Data courtesy Marc Imhoff of NASA GSFC and Christopher Elvidge of NOAA NGDC. (Photo: Craig Mayhew and Robert Simmon, NASA GSFC/Wikimedia Commons)
When was the last time you had several nights in a row where you could see more than just the brightest stars in the sky? I spent a week in northern Vermont over Christmas, and that was the last time for me. Prior to that it was last summer in Vermont, and once in the mountains of Mexico. The brightest and most memorable stars I've ever seen were when I spent three months living off-grid on the Big Island of Hawaii. Not only was there little light pollution from the towns there, we were thousands of miles from any big city. In fact, the Big Island is isolated enough that it has a number of international observatories on its highest peak on Moana Kea. As you drive down the former volcano as you exit the observatory area, you are supposed to keep your headlights low, because even those small lights can disturb the careful measurements by the observatories there.
I used to go out most nights when I lived in Hawaii and look up, at least for a few minutes. I would make my way to the outdoor composting toilet where I was staying by starlight; it was so bright I didn't need a flashlight, even when the moon wasn't full. The incredible number, variety, depth and twinkliness of the stars left an indelible memory. They gave a feeling of a deep and complex universe outside our own. Seeing them night after night reminded me that the Earth is just one of many planets, the sun one of many stars.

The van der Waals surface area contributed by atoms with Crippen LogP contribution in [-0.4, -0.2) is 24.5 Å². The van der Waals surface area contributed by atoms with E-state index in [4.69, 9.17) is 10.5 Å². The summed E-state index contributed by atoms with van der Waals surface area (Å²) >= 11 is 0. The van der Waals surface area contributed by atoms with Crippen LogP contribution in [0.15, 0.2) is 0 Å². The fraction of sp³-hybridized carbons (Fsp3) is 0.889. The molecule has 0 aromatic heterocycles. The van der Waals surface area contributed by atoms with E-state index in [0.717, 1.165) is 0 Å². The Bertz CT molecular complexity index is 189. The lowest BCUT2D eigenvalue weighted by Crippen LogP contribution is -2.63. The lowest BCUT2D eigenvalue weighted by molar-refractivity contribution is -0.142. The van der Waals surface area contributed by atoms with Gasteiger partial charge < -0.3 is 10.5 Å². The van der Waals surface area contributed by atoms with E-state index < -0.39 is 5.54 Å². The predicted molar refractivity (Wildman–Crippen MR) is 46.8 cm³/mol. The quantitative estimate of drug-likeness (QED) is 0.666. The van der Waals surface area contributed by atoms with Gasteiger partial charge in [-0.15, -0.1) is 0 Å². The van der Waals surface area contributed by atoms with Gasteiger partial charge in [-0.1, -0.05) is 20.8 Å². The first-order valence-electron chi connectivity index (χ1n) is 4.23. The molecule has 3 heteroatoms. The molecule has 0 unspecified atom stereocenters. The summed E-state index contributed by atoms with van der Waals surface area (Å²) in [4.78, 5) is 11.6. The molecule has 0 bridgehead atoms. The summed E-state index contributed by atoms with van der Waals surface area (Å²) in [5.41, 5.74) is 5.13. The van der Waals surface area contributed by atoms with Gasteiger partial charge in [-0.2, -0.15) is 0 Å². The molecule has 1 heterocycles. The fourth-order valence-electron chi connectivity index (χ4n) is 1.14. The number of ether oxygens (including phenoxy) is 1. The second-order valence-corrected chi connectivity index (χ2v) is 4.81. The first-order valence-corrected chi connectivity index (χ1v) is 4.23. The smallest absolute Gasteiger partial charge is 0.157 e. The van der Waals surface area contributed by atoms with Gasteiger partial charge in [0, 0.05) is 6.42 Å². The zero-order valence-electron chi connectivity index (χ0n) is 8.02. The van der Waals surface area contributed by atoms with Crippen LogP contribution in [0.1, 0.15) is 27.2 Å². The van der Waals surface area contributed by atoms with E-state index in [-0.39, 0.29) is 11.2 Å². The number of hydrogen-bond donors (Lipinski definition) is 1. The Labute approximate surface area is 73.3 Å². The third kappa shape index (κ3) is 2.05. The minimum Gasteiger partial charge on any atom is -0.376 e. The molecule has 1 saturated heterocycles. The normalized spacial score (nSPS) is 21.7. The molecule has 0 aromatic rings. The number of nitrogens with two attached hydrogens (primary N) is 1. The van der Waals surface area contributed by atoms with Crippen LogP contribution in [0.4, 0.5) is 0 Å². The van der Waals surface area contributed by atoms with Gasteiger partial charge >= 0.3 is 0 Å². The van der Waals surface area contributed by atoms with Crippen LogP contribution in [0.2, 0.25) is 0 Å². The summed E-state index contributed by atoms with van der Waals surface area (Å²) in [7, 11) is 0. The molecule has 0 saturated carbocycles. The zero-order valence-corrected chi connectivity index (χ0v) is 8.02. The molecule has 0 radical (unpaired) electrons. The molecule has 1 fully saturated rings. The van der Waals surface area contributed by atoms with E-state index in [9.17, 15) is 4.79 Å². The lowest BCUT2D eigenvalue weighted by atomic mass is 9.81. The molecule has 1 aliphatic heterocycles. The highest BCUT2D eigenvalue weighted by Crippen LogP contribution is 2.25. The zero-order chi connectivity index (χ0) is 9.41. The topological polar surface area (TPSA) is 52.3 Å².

This isn't a feeling I have much living in suburban Connecticut and New York City, where only a couple bright stars stand out due to light pollution. It's interesting to realize that throughout human history, we are the first couple generations of human beings that have grown up without regular views of the complete night sky. And our light pollution continues to grow with every new home, smartphone and additional car (with headlights, natch) that makes it on the road this year, and next, and the next. It's worth thinking about what we are losing.
If you haven't seen a star-filled night sky in you-don't-even-know how long, you are not alone; according to the video below, two-thirds of the Earth's people — 5 billion — do not really see the night sky once the sun sets, due to light pollution from our cars and cities.
"It's beautiful, from a distance, and blinding the rest of the time," says the narrator below, of human-created light. Exactly. And, yikes.
This awareness video was made with the International Dark Sky Organization, a group that's working to reduce the pollution that we all live with—and probably don't think about—too much. The nonprofit group is "fighting for the night"—and considering how our brightened nights hurt nocturnal and migrating animals as well as negatively affect our health, I'm a fan of the organization. I'd like to be able to see the gorgeous starry sky a little closer to home than Hawaii. Wouldn't you? Or are you lucky enough to live somewhere that gives you great night sky views?
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